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What is Multi-Platform Storytelling?

multiplatform story telling

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Multi-Platform Storytelling is essentially creative content production for an evolving, three-dimensional media space. Unlike a ‘traditional’ narrative, multi-platform stories typically begin on one platform (film, television, web series, etc.) and are then repurposed, revised, or recast for presentation on secondary, and even tertiary platforms (YouTube, Twitter, Instagram etc.).

What Happens in First Semester

In the first semester, students takes 5 online courses that place an emphasis on peer collaboration. These courses demand between 3 and 4 hours of the student’s time each week. This first semester is typically thought of as the ‘planning’ or ideation stage, where ideas for narrative production are introduced, explored, and then solidified. 

Semester 1: Orientation and Online Learning Primer

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Semester 1: Fiction and Non Fiction Narratives

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Semester 1: Gaming Interactive and Multiplatform Media

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Semester 1: Multi-Platform Ideation

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Semester 1: Screenplay and Story

What Happens in Second Semester

In the second semester, the student takes their best idea and then spend between 3-4 hours per course, per week, putting that plan into action.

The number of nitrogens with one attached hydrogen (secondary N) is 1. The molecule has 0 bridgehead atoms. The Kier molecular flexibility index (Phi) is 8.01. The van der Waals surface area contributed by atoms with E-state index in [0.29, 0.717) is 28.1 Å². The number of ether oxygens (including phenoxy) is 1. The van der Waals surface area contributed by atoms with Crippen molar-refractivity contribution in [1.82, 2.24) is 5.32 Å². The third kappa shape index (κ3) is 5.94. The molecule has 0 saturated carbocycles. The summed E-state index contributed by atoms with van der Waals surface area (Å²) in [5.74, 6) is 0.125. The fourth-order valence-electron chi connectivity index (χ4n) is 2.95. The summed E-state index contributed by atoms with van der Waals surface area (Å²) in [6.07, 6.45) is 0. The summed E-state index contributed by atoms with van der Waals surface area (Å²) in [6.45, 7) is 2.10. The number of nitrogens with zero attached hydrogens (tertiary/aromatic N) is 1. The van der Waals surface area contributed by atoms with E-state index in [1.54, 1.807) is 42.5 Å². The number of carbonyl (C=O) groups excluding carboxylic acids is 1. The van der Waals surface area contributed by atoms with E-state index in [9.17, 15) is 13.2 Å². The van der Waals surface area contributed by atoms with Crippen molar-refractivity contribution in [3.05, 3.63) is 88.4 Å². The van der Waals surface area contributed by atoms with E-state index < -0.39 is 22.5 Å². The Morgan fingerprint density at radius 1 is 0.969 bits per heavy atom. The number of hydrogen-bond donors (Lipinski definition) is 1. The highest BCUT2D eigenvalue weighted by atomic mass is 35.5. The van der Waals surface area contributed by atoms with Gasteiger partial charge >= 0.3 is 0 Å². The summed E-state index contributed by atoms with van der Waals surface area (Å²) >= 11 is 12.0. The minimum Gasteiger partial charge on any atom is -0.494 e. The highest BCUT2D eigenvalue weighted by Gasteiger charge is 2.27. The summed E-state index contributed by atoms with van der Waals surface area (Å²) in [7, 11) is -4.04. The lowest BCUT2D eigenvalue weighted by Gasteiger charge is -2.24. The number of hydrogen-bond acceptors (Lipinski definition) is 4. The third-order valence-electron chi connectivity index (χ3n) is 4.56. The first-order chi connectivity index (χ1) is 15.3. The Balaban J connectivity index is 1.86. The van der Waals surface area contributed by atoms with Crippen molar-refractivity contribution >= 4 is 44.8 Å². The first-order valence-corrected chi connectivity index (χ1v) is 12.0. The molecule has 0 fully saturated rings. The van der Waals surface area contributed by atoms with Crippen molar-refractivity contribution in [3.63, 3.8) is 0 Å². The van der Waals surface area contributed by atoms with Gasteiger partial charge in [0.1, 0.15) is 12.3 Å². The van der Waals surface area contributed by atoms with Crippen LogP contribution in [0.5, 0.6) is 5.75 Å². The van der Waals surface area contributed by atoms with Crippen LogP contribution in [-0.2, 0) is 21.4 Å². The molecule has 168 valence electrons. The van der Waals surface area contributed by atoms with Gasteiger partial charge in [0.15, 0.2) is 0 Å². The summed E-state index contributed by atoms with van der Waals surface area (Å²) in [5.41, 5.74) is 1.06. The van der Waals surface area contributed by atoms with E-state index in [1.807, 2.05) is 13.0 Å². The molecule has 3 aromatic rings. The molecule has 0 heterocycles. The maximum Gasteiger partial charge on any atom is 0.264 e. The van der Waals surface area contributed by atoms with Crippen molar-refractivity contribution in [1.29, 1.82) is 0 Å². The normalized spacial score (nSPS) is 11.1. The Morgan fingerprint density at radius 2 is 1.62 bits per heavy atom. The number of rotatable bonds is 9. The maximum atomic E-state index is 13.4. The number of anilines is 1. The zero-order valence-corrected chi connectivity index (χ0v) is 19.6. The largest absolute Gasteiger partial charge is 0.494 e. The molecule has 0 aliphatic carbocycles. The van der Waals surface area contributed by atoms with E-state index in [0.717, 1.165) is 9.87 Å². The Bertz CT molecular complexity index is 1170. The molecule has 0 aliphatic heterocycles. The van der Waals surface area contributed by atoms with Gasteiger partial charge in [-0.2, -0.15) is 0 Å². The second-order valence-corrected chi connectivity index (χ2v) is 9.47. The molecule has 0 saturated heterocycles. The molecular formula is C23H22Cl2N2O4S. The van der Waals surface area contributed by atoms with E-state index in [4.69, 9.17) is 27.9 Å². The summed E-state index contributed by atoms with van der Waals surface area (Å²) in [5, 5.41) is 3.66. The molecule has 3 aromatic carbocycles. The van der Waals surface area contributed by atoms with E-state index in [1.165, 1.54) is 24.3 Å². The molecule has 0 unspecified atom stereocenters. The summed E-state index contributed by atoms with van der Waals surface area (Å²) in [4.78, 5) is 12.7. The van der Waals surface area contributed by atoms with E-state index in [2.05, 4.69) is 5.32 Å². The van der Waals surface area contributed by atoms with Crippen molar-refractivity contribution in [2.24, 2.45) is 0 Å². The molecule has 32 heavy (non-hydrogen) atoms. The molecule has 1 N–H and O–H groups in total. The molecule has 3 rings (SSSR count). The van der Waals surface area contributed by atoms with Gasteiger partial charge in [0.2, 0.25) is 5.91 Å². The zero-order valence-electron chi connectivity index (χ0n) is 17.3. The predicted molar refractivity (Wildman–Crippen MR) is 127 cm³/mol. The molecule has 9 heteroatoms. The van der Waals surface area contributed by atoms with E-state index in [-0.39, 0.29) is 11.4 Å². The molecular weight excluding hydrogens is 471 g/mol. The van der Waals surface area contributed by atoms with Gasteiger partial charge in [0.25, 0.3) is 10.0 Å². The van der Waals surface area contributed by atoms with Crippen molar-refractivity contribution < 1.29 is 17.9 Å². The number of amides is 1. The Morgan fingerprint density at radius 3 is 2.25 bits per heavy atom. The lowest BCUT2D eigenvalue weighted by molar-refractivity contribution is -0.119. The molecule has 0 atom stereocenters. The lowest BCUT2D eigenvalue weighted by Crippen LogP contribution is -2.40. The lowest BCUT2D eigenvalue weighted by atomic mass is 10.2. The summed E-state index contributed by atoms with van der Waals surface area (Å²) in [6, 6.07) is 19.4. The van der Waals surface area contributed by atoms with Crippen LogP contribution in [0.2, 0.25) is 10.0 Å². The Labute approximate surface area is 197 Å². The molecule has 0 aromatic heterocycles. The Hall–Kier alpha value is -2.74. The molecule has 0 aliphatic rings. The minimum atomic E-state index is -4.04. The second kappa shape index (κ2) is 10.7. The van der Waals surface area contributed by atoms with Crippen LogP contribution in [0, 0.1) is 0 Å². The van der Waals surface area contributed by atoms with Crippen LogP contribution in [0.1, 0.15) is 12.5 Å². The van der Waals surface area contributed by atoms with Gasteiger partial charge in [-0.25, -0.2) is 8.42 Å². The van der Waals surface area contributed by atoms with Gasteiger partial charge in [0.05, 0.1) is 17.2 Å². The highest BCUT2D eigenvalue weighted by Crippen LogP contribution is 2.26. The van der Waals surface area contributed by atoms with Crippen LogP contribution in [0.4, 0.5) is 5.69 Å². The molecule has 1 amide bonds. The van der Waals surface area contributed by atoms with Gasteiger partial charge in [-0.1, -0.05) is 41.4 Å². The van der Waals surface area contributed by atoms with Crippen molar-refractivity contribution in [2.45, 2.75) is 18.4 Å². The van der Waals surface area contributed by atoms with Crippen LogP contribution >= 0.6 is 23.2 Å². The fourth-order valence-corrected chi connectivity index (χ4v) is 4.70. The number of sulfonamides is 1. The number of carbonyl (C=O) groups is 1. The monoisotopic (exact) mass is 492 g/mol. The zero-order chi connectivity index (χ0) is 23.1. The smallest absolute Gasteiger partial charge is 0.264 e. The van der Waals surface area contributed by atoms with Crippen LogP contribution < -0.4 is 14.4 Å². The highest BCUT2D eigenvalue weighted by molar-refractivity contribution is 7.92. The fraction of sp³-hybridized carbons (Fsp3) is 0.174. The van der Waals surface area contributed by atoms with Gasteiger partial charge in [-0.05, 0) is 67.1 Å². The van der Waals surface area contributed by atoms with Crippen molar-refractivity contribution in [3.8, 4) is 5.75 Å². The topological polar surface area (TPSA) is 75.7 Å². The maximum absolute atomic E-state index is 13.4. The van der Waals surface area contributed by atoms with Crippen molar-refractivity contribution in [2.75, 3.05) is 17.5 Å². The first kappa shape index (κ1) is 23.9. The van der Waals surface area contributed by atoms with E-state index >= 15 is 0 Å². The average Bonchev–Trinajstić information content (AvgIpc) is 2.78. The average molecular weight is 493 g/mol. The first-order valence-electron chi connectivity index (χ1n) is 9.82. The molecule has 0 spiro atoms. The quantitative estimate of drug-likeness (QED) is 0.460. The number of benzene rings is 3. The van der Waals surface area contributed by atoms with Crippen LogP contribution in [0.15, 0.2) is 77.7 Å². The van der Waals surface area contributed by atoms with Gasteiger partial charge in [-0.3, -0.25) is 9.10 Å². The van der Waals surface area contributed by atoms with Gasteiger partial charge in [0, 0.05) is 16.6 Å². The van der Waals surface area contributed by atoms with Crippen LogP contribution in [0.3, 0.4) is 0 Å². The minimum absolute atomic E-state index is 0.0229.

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Semester 2: Entrepreneurship and Creative Producing

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Semester 2: Multi-Platform Storytelling

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Semester 2: Thesis Project and Mentorship in Multi-Platform Storytelling

Careers in Multi-Platform Storytelling

Sample Career Titles

  • Filmmaker
  • Public Relations Officer
  • Strategic Communications Officer
  • Copywriting/Creative Content Producer
  • Journalist
  • Social Media Coordinator
  • Digital Strategist
  • Marketing Coordinator
  • Digital Media Performance Officer
  • Screenwriter
  • Documentarian

Sample Employers

  • Public Relations firms
  • Production Studios
  • Advertising Agencies
  • News Agencies
  • Marketing Firms
  • Consulting Groups
  • Postsecondary Institutions

Learn From the Pros

Humber’s program features cutting-edge content authored by industry professionals who have produced work in a variety of fields, all of which exist beneath the multi-platform storytelling umbrella (filmmaking, gaming, screenwriting, etc.). Further, its unique configuration encourages students to collaborate and interact with one another so as to develop an original idea in the first semester that will be put into production during the second.

Dr. Adam Miller is a full-time Professor and Program Coordinator in the School of Media Studies & Information Technology at Humber College and oversees the operation of its online graduate program called Multi-Platform Storytelling